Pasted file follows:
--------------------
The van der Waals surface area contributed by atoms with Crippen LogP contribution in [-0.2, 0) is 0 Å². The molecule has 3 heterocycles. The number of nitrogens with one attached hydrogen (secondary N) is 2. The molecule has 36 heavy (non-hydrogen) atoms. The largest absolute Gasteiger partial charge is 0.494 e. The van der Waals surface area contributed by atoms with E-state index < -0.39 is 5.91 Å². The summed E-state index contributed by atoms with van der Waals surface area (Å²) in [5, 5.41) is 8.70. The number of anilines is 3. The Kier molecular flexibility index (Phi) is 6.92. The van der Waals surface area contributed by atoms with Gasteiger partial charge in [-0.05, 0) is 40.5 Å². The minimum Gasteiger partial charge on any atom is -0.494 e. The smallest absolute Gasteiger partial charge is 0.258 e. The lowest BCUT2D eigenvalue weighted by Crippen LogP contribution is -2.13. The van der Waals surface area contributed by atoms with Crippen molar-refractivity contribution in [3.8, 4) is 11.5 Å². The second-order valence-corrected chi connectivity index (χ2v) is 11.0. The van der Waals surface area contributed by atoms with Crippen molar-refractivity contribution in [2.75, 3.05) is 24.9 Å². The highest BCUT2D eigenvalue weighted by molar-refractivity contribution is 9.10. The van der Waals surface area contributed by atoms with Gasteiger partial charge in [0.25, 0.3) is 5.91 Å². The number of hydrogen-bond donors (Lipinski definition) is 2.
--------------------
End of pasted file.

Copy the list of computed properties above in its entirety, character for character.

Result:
The van der Waals surface area contributed by atoms with Crippen LogP contribution in [-0.2, 0) is 0 Å². The molecule has 3 heterocycles. The number of nitrogens with one attached hydrogen (secondary N) is 2. The molecule has 36 heavy (non-hydrogen) atoms. The largest absolute Gasteiger partial charge is 0.494 e. The van der Waals surface area contributed by atoms with E-state index < -0.39 is 5.91 Å². The summed E-state index contributed by atoms with van der Waals surface area (Å²) in [5, 5.41) is 8.70. The number of anilines is 3. The Kier molecular flexibility index (Phi) is 6.92. The van der Waals surface area contributed by atoms with Gasteiger partial charge in [-0.05, 0) is 40.5 Å². The minimum Gasteiger partial charge on any atom is -0.494 e. The smallest absolute Gasteiger partial charge is 0.258 e. The lowest BCUT2D eigenvalue weighted by Crippen LogP contribution is -2.13. The van der Waals surface area contributed by atoms with Crippen molar-refractivity contribution in [3.8, 4) is 11.5 Å². The second-order valence-corrected chi connectivity index (χ2v) is 11.0. The van der Waals surface area contributed by atoms with Crippen molar-refractivity contribution in [2.75, 3.05) is 24.9 Å². The highest BCUT2D eigenvalue weighted by molar-refractivity contribution is 9.10. The van der Waals surface area contributed by atoms with Gasteiger partial charge in [0.25, 0.3) is 5.91 Å². The number of hydrogen-bond donors (Lipinski definition) is 2.